There are several other service organisations in Mazatlán whose aim is to involve individual tourists in travellers’ philanthropy: Hands Across the Borders (HAB) is one of such organisations: it is a group of tourists, mainly of American and Canadian origin, meeting on the second Friday of every month at a local hotel for breakfast. There is always an invited speaker to talk about life in Mexico. The breakfast which costs USD 8 aims to raise funds for charitable activities. The group organises a special dinner every year where participants, as well as business operators are encouraged to make generous donations which are auctioned off during the dinner. All the money generated from the meetings every month and the special annual dinner is used to support poverty eradication programs in Mazatlán, there is no specific project supported by the group, however, the organisers hold a meeting involving all participants to propose needy causes around the city and decide on a suitable one for support.

Friends of Mexico is another service organisation that brings together tourists from different countries to support charitable initiatives in Mazatlán. The group raises funds through donations, bingo, seminars, classes and raffles during their social meetings every month. The group purchased school uniforms to 64 school children, a necessity that would not otherwise be available to them. They also identify talented art students and pay bus fare to attend art classes. Another similar initiative involving individual tourists is the Pro Mexico group; a private non-profitable volunteer organisation that focuses exclusively on health and education programs. They organise free medical camps where locals can undergo medical checkup and advise at no cost.

Important considerations in achieving long sustainability of travellers’ philanthropy

While we agree that travellers’ philanthropy is good for the local communities, good outcomes are never guaranteed, there are common pitfalls that may actually lead to failure. CREST in their handbook believes that travellers’ philanthropy programs should emphasise the quality not the quantity of partnerships between tourism businesses, travelers, and local community projects. They agree that people contribute more if they actually see a project and meet with local people (rather than simply reading about a project on a website). However, they suggest that these interactions need to be carefully planned. Travellers’ philanthropy, if not done correctly, may terribly fail and lead to negative outcomes like overdependence, corruption, unfulfilled promises, conflict among members of the local community and failed projects. Crucial questions arise from the execution of travellers’ philanthropy, for example: how does business or individual tourists select beneficiaries for charitable giving? Is there a strategic plan or policy to guide their giving or they proactively seek out worthy community projects? How is the impact of donations measured? Overall, strategic planning is critical to achievement of the objectives of travellers’ philanthropy, especially for single business contributors, an organisation’s policy on philanthropy should, therefore, take the community’s needs and interests into consideration as necessary steps that need to be taken in order to ensure the long-term sustainability. Additionally, steps should be put in place to measure the longitudinal impact of donations and compare this impact across projects and organisations.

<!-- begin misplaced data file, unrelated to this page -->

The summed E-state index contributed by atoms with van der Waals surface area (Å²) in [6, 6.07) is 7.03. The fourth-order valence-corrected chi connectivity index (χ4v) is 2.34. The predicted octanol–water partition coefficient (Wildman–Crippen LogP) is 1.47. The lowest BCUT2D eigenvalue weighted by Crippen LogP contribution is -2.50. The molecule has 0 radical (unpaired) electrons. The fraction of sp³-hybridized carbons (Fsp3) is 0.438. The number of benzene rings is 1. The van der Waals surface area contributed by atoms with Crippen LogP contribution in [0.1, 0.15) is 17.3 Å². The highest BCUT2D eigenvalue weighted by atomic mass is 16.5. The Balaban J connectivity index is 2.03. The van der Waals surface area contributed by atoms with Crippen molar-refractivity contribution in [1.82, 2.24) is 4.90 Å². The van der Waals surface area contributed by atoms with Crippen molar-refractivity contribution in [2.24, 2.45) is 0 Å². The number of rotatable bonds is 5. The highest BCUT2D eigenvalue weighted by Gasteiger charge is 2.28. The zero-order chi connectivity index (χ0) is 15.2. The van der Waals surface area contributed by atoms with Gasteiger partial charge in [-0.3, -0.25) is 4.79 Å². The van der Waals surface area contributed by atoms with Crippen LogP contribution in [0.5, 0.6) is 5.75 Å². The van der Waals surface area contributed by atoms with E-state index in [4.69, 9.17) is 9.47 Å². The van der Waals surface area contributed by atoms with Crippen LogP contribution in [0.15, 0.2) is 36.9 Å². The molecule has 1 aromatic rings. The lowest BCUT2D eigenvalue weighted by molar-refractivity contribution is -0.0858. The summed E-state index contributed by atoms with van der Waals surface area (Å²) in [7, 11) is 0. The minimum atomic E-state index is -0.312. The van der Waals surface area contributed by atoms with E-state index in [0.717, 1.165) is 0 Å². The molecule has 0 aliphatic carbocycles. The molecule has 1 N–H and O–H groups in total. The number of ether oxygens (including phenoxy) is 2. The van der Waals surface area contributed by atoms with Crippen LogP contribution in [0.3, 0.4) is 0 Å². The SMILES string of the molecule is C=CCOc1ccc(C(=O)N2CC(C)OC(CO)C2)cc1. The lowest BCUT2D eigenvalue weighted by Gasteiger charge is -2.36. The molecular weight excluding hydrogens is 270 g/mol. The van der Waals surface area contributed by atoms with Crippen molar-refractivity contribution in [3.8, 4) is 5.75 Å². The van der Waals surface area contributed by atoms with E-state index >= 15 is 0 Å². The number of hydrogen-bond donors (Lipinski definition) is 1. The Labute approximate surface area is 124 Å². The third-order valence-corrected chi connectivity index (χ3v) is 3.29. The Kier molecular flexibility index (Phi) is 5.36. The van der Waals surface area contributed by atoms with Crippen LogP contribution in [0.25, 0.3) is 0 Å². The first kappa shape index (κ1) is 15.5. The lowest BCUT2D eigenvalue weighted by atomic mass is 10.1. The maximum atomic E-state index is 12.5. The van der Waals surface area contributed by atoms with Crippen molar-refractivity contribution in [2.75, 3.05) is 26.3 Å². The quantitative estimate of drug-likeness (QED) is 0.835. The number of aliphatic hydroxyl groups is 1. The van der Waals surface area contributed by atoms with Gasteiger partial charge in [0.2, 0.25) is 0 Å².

Reference:

  1. CREST (2011), Travelers’ Philanthropy Handbook, Available at: http://www.responsibletravel.org/resources/documents/reports/Travelers’_ Philanthropy_Handbook_by_CREST.pdf. Accessed on 18 March 2015.
  2. Vineyard (2014), Dump Feeding Tour, Available at: http://www.vineyardmcm.org/locations/mazatlan/weekly-dump-feeding-tour/, Accessed on 16 March 2015.
  3. World Tourism Organization (2016), Affiliate Members Global Reports, Volume fourteen –The Transformative Power of Tourism: a paradigm shift towards a more responsible traveller, UNWTO, Madrid.